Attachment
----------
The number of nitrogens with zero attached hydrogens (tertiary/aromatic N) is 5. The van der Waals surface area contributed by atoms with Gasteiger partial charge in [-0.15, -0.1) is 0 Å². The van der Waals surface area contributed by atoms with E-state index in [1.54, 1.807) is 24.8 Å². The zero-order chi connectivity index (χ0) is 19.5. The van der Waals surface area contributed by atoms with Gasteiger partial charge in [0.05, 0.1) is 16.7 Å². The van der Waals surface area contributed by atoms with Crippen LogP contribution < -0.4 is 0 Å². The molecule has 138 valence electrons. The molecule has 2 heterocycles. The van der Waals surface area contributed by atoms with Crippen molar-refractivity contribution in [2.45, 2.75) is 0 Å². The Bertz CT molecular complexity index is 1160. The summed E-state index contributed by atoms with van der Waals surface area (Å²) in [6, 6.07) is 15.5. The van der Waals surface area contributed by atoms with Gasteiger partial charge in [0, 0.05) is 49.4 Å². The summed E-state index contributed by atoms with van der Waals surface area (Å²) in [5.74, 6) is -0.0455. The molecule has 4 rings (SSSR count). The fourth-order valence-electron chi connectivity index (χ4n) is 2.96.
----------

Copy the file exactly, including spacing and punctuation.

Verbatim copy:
The number of nitrogens with zero attached hydrogens (tertiary/aromatic N) is 5. The van der Waals surface area contributed by atoms with Gasteiger partial charge in [-0.15, -0.1) is 0 Å². The van der Waals surface area contributed by atoms with E-state index in [1.54, 1.807) is 24.8 Å². The zero-order chi connectivity index (χ0) is 19.5. The van der Waals surface area contributed by atoms with Gasteiger partial charge in [0.05, 0.1) is 16.7 Å². The van der Waals surface area contributed by atoms with Crippen LogP contribution < -0.4 is 0 Å². The molecule has 138 valence electrons. The molecule has 2 heterocycles. The van der Waals surface area contributed by atoms with Crippen molar-refractivity contribution in [2.45, 2.75) is 0 Å². The Bertz CT molecular complexity index is 1160. The summed E-state index contributed by atoms with van der Waals surface area (Å²) in [6, 6.07) is 15.5. The van der Waals surface area contributed by atoms with Gasteiger partial charge in [0, 0.05) is 49.4 Å². The summed E-state index contributed by atoms with van der Waals surface area (Å²) in [5.74, 6) is -0.0455. The molecule has 4 rings (SSSR count). The fourth-order valence-electron chi connectivity index (χ4n) is 2.96.